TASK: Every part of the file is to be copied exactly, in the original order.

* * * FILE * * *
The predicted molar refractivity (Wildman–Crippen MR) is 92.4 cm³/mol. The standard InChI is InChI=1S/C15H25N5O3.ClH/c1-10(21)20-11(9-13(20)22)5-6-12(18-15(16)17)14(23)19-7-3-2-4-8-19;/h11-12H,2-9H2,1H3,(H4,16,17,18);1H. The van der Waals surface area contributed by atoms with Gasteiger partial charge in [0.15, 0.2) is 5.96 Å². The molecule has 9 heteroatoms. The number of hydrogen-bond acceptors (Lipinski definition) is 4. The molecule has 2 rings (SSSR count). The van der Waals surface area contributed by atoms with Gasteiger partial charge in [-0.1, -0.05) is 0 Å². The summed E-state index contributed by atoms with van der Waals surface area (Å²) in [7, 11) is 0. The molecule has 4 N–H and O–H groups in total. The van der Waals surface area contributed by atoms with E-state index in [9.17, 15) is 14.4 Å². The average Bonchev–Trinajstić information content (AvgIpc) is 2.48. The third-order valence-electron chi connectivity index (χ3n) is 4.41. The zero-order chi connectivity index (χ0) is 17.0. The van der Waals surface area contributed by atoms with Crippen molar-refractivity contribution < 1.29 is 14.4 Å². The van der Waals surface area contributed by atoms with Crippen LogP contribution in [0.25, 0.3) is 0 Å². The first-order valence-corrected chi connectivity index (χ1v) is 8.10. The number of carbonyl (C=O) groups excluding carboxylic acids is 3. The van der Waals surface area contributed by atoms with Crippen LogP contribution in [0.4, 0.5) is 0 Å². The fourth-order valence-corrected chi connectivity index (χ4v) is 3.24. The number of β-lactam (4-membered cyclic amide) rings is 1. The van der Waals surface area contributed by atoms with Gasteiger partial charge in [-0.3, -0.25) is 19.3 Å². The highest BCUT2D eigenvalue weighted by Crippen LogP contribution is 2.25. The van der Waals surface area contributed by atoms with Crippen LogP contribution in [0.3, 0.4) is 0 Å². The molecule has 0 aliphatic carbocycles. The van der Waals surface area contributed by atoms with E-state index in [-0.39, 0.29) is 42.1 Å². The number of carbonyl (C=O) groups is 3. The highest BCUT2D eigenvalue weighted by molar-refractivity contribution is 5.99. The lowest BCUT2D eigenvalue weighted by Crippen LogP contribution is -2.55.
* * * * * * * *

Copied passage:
The predicted molar refractivity (Wildman–Crippen MR) is 92.4 cm³/mol. The standard InChI is InChI=1S/C15H25N5O3.ClH/c1-10(21)20-11(9-13(20)22)5-6-12(18-15(16)17)14(23)19-7-3-2-4-8-19;/h11-12H,2-9H2,1H3,(H4,16,17,18);1H. The van der Waals surface area contributed by atoms with Gasteiger partial charge in [0.15, 0.2) is 5.96 Å². The molecule has 9 heteroatoms. The number of hydrogen-bond acceptors (Lipinski definition) is 4. The molecule has 2 rings (SSSR count). The van der Waals surface area contributed by atoms with Gasteiger partial charge in [-0.1, -0.05) is 0 Å². The summed E-state index contributed by atoms with van der Waals surface area (Å²) in [7, 11) is 0. The molecule has 4 N–H and O–H groups in total. The van der Waals surface area contributed by atoms with E-state index in [9.17, 15) is 14.4 Å². The average Bonchev–Trinajstić information content (AvgIpc) is 2.48. The third-order valence-electron chi connectivity index (χ3n) is 4.41. The zero-order chi connectivity index (χ0) is 17.0. The van der Waals surface area contributed by atoms with Crippen molar-refractivity contribution < 1.29 is 14.4 Å². The van der Waals surface area contributed by atoms with Crippen LogP contribution in [0.25, 0.3) is 0 Å². The first-order valence-corrected chi connectivity index (χ1v) is 8.10. The number of carbonyl (C=O) groups excluding carboxylic acids is 3. The van der Waals surface area contributed by atoms with Crippen LogP contribution in [0.4, 0.5) is 0 Å². The fourth-order valence-corrected chi connectivity index (χ4v) is 3.24. The number of β-lactam (4-membered cyclic amide) rings is 1. The van der Waals surface area contributed by atoms with Gasteiger partial charge in [-0.3, -0.25) is 19.3 Å². The highest BCUT2D eigenvalue weighted by Crippen LogP contribution is 2.25. The van der Waals surface area contributed by atoms with Crippen LogP contribution in [0.3, 0.4) is 0 Å². The molecule has 0 aliphatic carbocycles. The van der Waals surface area contributed by atoms with E-state index in [-0.39, 0.29) is 42.1 Å². The number of carbonyl (C=O) groups is 3. The highest BCUT2D eigenvalue weighted by molar-refractivity contribution is 5.99. The lowest BCUT2D eigenvalue weighted by Crippen LogP contribution is -2.55.